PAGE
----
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    1. Steve, this doesn't sound right to me, but it's probably legal. In my experience researching questions from readers with problems in a gated community or an HOA, I found the community rules outrank the other laws. They can do whatever they want on private property, even if it defies logic or common sense. Your only option is to challenge this with the association, or whoever makes the rules, but there is no guarantee that they will see things your way. Sorry.

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  64. My complex is gated and requires a hang tag for parking. I have a handicapped placard, but the parking company advised me if I park in a regular spot (which is much closer to my unit) I will be towed. I can ONLY park in a handicapped spot. Is this legal?

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  65. can I use the blue handicap placard to get on the bus here in los Angeles?

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  66. can you use a blue handicapped placard to get on the bus here in los Angeles?

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    1. Don't think so. To qualify for reduced fares, you need to get a TAP card. Your can use your placard to prove your disability on your application, though. For more information check out this website: http://www.metro.net/riding/riders-disabilities/
      Hope this helps.

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  67. I'm in California at a UC. I have been battling MS for the past few years and I have a placard that I use to park in the nearer parking lots (which are still ridiculously far from the classrooms ) my problem is that everyone has a temp placard and all the spots are full everyday. I parked in a permit parking spot because there was no space available, and I got a citation. I explained my case in an appeal and they still pressed me to pay up. This boggles me... what say you? The other issue is that I had asked a local patrol officer and they said I am entitled to park anywhere except red zones if the spots are all taken. What could I do here?

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    1. So sorry to hear about your experience. It reflects common themes I have been writing about: not enough disabled spaces, too many that are inadequate (such as far away from your classes) and too many people using placards that they don't need. Add that to the frustration that comes from driving around looking for a parking space that isn't there. It's just not fair.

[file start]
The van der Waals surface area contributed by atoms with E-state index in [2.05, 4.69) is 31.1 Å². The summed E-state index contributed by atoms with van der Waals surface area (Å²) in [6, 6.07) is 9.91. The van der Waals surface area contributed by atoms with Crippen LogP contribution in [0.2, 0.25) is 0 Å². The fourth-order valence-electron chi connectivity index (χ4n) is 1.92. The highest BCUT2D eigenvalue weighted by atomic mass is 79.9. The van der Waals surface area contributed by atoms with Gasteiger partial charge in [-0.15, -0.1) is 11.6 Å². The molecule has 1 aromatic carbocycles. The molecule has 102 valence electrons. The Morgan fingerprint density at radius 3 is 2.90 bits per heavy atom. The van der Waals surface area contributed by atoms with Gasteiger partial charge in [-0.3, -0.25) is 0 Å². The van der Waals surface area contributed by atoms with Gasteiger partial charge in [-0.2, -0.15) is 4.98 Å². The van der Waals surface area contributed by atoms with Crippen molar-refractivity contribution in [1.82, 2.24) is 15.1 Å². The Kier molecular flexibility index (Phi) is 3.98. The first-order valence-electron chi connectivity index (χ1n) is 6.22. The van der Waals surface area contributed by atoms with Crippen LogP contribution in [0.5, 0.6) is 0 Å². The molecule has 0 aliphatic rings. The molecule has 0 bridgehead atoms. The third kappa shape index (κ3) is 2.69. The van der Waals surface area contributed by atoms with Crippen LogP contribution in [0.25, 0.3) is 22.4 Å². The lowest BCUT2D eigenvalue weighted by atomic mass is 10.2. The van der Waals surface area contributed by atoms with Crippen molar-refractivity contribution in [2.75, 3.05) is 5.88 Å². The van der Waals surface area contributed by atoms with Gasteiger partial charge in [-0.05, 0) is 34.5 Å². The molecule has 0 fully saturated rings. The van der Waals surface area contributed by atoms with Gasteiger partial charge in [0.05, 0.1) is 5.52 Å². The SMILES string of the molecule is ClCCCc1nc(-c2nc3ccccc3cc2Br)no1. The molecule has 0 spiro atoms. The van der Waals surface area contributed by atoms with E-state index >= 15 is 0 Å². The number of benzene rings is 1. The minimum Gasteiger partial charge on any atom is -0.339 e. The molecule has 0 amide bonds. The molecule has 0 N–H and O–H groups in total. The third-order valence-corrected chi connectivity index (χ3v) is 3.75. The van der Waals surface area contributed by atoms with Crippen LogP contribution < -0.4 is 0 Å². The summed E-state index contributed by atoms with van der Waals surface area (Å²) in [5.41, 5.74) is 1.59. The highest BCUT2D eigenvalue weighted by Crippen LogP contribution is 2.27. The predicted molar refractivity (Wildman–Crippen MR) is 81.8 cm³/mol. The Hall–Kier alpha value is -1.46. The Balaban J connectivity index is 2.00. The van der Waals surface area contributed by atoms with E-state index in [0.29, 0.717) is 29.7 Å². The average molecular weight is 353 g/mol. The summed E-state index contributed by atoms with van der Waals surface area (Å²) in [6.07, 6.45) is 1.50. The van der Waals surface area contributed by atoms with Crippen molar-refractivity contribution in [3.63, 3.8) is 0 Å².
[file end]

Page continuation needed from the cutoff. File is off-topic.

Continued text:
In researching UC campuses, I found that each can make their own rules regarding disabled parking. And they can specify which spots are not open for placard holders to use. For example the UC Berkeley campus say disabled parking is not allowed in these areas:"Some parking spaces are restricted for use (as indicated by a posted sign or ground instructions) to a particular individual or license plate holder, to a specific category of vehicles (academic department or campus unit such as Physical Plant service vehicles), to a certain type of use (loading/unloading), or to a limited period of time)." And the officer you spoke to was incorrect. Disabled parkers may not park in red, yellow or white zones. Confusion about the laws are not limited to motorists. I once had a parking attendant tell me his mother was disabled and she is allowed to park anywhere. The law says otherwise.
      Unfortunately, I'm not sure what you can do at this point. You don't mention what college you attend, but I would suggest contacting the administration to see how to appeal your decision or writing the Board of Regents. You might not get your fine reversed, but at least you can vent your feelings and make them aware of the problems you and other disabled people face on your campus. I feel for you. Good luck.

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  68. Laura,
    Can I place my Placard on my Visor and flip it down when I park or will I have to place it on the mirror, live in Ca.
    Thanks, Wayne

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    1. Wayne, it is supposed to hang from your mirror. On the I.D. card that comes with your placard, it specifies that. In some cases, rear view mirrors don't accommodate a placard or are broken. When I am in a car like that, I just lay it on the dashboard and hope this will suffice. But I have heard from at least one person who was ticketed because the officer didn't see the placard there. If you've got a mirror that works, better hang it there.

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  69. Hi Laura,
    Thank you for your post, it's really helpful. I was in a skateboarding accident last month and broke my left leg. Unfortunately I don't have permanent parking where I live (my roommate and I alternate each month). There is street cleaning twice a week on my street and I'm wondering if I can park there with my temporary placard.
    Thank you.

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    1. Sorry about your accident. And sorry, but you can't park in the street cleaning zone. A site that clarifies this and other rules of disabled parking is a city of Sacramento site that spells out the state laws. http://portal.cityofsacramento.org/Public-Works/Parking-Services/Disabled-Person-Parking

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  70. My mother in law refuses to return my placard when I ask for it, and uses it for herself and her friends. I forgot it one day, in her car, and she refuses to give it back now, saying that she doesn't have to give it back and that I can't prove that it's mine (which luckily I can). Any suggestions of what to do here?